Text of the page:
Q: How do you assess the financial infrastructure in Sri Lanka and what areas do you think that we should develop?

A: Unfortunately, I will have difficulty commenting on that because I have not deeply studied the financial infrastructure of the country. However, I will say this in a generic point of view. Every market should make sure that there are sufficient numbers of professionals in the market place. Also the financial markets should be open and more transparent so the profession can prepare proper evaluation and guidance. It should also make sure that there are sufficient rules and regulations in place to protect investors and regular banks.



Q: The Government is very keen on making Sri Lanka as a financial hub in the region. What is your opinion on this?

A: As you look at countries in Asia, you see that many of them are growing rapidly, and having a strong financial market is a critical infrastructure. I applaud Sri Lanka for their efforts to enhance their financial market. Because it is financial markets that ultimately support the rest of the industry. So having an influential and strong financial market will supplement the economic growth in the country.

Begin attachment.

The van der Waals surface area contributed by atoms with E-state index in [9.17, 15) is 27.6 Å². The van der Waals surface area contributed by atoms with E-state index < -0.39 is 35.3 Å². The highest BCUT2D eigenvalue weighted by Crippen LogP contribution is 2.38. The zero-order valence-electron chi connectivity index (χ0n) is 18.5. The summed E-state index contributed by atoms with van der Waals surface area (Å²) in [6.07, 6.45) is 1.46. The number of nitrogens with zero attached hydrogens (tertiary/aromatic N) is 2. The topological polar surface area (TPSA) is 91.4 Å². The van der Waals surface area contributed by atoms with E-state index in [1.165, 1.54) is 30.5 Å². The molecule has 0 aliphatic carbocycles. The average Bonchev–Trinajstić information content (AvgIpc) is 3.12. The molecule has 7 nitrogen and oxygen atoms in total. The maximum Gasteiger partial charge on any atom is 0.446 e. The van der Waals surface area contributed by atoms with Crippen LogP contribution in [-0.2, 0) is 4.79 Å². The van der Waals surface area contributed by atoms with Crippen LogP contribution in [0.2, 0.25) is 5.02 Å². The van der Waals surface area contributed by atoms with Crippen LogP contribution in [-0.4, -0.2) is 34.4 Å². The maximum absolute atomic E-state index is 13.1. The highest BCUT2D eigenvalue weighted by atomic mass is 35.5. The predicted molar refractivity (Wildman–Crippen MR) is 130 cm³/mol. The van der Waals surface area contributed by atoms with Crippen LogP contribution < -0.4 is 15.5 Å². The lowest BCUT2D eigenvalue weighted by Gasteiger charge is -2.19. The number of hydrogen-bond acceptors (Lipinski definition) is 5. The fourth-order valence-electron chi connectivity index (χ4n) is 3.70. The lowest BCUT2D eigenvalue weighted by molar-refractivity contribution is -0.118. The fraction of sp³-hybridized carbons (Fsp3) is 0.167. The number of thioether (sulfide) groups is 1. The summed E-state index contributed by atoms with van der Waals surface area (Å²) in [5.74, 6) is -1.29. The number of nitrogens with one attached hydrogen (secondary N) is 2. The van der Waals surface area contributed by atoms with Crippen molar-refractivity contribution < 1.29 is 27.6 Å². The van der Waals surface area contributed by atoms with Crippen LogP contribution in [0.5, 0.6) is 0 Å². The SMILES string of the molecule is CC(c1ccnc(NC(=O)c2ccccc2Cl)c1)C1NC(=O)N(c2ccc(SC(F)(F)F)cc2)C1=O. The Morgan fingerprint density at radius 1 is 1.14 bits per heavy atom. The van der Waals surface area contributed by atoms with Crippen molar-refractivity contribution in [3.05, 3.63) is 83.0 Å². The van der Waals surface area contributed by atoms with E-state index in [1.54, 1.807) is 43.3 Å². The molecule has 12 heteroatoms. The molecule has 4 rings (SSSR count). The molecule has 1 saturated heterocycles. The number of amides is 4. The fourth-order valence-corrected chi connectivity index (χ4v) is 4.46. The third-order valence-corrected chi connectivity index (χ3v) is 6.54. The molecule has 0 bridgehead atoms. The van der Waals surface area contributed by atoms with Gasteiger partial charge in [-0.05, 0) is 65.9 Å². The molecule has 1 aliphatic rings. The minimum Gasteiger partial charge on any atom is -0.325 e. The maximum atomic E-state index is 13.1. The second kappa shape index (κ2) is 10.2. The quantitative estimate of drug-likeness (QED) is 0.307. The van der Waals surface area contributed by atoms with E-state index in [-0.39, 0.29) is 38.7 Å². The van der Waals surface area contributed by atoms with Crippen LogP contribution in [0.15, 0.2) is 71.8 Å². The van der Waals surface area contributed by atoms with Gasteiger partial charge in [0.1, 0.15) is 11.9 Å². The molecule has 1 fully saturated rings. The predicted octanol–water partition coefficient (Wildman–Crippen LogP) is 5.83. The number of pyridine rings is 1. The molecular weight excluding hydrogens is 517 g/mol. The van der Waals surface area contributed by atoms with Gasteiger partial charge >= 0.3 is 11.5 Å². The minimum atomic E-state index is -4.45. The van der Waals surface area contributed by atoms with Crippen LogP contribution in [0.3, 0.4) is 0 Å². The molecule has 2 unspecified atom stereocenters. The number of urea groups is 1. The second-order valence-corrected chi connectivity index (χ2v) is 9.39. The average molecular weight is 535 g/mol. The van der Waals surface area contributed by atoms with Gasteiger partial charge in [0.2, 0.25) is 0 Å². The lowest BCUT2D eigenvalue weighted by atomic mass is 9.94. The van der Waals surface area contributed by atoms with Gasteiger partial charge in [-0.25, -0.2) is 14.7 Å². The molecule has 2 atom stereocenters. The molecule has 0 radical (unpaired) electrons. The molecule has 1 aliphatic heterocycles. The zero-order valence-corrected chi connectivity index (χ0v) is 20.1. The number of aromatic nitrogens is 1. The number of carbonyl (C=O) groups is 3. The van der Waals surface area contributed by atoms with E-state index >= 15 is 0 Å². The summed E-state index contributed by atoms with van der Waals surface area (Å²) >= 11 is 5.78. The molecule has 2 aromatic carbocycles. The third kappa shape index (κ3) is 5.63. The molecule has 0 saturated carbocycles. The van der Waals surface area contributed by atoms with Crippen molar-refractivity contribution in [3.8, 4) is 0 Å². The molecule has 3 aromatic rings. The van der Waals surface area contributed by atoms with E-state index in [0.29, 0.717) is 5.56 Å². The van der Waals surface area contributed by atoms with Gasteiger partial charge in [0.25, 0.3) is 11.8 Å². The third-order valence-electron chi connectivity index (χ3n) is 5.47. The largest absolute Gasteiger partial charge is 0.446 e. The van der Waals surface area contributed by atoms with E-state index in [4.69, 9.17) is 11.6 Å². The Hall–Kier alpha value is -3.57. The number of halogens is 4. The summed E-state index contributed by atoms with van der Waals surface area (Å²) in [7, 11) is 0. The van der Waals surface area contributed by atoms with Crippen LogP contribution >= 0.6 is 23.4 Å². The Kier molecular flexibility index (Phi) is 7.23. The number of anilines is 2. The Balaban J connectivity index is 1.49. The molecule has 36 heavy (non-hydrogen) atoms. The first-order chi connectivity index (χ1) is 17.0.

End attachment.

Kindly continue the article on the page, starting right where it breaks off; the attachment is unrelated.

Q: You started as an engineer and then moved into the finance profession. This trend has been in increasingly popular in India and now even in Sri Lanka. What is the reason behind this?

A: There are two aspects of engineering, where it’s logical and mathematical, and this is the same way as finance. There is a natural affinity between the two professions in terms of the fundamentals. So with engineering fundamentals, it was very easy for me and also for the other engineers to work in the finance profession. I was able to grasp the finance principles quickly and thoroughly enjoyed just because I was able to go through that programme with my engineering background.

The finance profession requires a higher expertise in the fields of analysis and having scientific background combined with finance makes a better analyst to work in the finance profession.